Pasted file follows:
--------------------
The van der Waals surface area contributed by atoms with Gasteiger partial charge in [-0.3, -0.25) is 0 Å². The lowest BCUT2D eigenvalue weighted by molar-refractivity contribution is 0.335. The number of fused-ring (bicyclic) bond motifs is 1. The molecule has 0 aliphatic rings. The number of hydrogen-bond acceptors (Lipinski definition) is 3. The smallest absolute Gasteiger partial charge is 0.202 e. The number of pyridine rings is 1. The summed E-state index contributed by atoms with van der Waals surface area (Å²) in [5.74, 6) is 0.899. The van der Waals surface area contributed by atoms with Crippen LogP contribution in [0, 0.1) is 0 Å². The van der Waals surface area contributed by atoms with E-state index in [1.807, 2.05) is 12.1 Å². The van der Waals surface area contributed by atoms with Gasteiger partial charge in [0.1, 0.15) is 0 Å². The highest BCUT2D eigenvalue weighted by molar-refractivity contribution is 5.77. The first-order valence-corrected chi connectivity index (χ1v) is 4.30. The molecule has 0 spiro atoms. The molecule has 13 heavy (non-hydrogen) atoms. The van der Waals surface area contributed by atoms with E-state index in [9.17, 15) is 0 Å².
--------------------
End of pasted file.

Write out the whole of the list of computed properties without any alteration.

The van der Waals surface area contributed by atoms with Gasteiger partial charge in [-0.3, -0.25) is 0 Å². The lowest BCUT2D eigenvalue weighted by molar-refractivity contribution is 0.335. The number of fused-ring (bicyclic) bond motifs is 1. The molecule has 0 aliphatic rings. The number of hydrogen-bond acceptors (Lipinski definition) is 3. The smallest absolute Gasteiger partial charge is 0.202 e. The number of pyridine rings is 1. The summed E-state index contributed by atoms with van der Waals surface area (Å²) in [5.74, 6) is 0.899. The van der Waals surface area contributed by atoms with Crippen LogP contribution in [0, 0.1) is 0 Å². The van der Waals surface area contributed by atoms with E-state index in [1.807, 2.05) is 12.1 Å². The van der Waals surface area contributed by atoms with Gasteiger partial charge in [0.1, 0.15) is 0 Å². The highest BCUT2D eigenvalue weighted by molar-refractivity contribution is 5.77. The first-order valence-corrected chi connectivity index (χ1v) is 4.30. The molecule has 0 spiro atoms. The molecule has 13 heavy (non-hydrogen) atoms. The van der Waals surface area contributed by atoms with E-state index in [9.17, 15) is 0 Å².